Thu, Apr 04, 2013 - Page 3 News List

Jiang meets anti-nuclear groups

NUCLEAR REACTION:Activists said that the premier is willing to communicate and listen, but also voiced concerns about a lack of explicit solutions for problems

By Lee I-chia  /  Staff reporter

Representatives of anti-nuclear groups display banners before a meeting with Premier Jiang Yi-huah in Taipei yesterday.

Photo: Sam Yeh/AFP

Premier Jiang Yi-huah (江宜樺) yesterday met with representatives of anti-nuclear civic groups at the Executive Yuan and agreed that Lanyu (蘭嶼) — also known as Orchid Island — would not become a final disposal site for nuclear waste.

However, the groups said doubts remain on the Cabinet’s plans for dealing with nuclear waste.

Prior to the meeting with Jiang, Taiwan Environmental Protection Union Northern Coast Branch member Wang Chung-ming (王鐘銘) said that before discussing nuclear issues and the fate of the Fourth Nuclear Power Plant in New Taipei City’s (新北市) Gongliao District (貢寮), “the premier should face the ‘victims’ of nuclear waste and tackle the unsolvable problem of nuclear waste treatment first.”

Of the eight representatives that met with Jiang yesterday, two were from Lanyu, where barrels of low-level radioactive waste have been stored since 1982; two from Taiwan’s northern coast area, where two operating nuclear power plants with spent fuel pools are located and a new plant is being constructed; one each from Taitung County and Pingtung County, which, respectively, have been eyed as a location for a final repository and where another operating plant is located; and two from anti-nuclear environmental protection groups.

“It took us 30 years to meet with the premier, so we want him to promise to deal with the problem of nuclear waste on the island [Lanyu], or we will not give up until it is removed,” Lanyu’s Tao Foundation secretary-general Sinan Mavivo said.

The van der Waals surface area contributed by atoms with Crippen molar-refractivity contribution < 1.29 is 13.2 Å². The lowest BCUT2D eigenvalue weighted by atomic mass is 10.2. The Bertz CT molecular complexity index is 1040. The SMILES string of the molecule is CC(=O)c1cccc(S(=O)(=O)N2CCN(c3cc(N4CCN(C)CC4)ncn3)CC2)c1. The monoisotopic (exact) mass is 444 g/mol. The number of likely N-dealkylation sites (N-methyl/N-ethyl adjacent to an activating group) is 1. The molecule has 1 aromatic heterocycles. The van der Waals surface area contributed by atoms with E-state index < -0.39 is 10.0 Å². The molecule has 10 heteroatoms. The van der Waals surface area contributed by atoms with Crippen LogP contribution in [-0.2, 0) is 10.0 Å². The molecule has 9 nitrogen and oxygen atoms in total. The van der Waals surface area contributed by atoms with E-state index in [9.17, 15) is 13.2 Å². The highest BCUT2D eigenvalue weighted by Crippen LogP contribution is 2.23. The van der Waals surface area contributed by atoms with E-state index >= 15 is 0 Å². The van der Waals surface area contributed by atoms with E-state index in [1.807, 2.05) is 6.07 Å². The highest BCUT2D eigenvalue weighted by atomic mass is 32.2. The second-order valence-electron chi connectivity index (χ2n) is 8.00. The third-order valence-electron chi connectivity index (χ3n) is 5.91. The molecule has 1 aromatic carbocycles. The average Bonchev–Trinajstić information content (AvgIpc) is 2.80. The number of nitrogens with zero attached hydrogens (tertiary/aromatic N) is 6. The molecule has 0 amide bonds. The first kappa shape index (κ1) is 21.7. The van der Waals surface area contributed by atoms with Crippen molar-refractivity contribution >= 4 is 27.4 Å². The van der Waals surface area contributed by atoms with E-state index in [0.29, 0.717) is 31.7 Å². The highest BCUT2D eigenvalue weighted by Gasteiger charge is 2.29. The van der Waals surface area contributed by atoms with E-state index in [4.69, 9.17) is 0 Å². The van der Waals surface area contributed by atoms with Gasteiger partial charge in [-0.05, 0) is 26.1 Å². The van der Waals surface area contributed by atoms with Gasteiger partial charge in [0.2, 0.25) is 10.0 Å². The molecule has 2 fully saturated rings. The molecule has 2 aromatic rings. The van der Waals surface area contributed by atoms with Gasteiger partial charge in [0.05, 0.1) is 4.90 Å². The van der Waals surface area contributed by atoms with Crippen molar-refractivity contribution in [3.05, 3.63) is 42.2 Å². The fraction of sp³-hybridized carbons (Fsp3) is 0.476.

Mavivo said the foundation wanted waste to be moved immediately, a promise that Lanyu will not become a final repository site, and a resumption of activities by a repository relocation committee.

The representatives also urged the government to award “victims” living near nuclear power and nuclear waste facilities compensation, rather than the limited “cash reward” that is given to the districts.

They also want a promise that Article 31 of the Aboriginal Basic Act (原住民族基本法), which stipulates the government should not store toxic materials in Aboriginal regions against the wishes of the local populations, will not be violated.

After a two-hour meeting with Jiang, the groups said they accept that he is willing to communicate and listen to their requests, but although he promised to meet some of their demands, they are still concerned about the lack of a clear timetable and explicit solutions for problems.

They said Jiang also agreed not to make Lanyu a final repository site, to establish a relocation committee convened by a minister without portfolio, to reconsider and discuss changing the name of cash rewards to compensation, and to investigate any illegal activity in the decision-making process for construction of the nuclear waste dump, building dry storage for spent fuel or giving out cash rewards.

However, Wang said Jiang has still not promised when nuclear waste would be removed from Lanyu, and although he promised to look for a site to build the final repository, the groups are not convinced that he will strive to find an appropriate site and that nuclear waste issues would be resolved in the near future.

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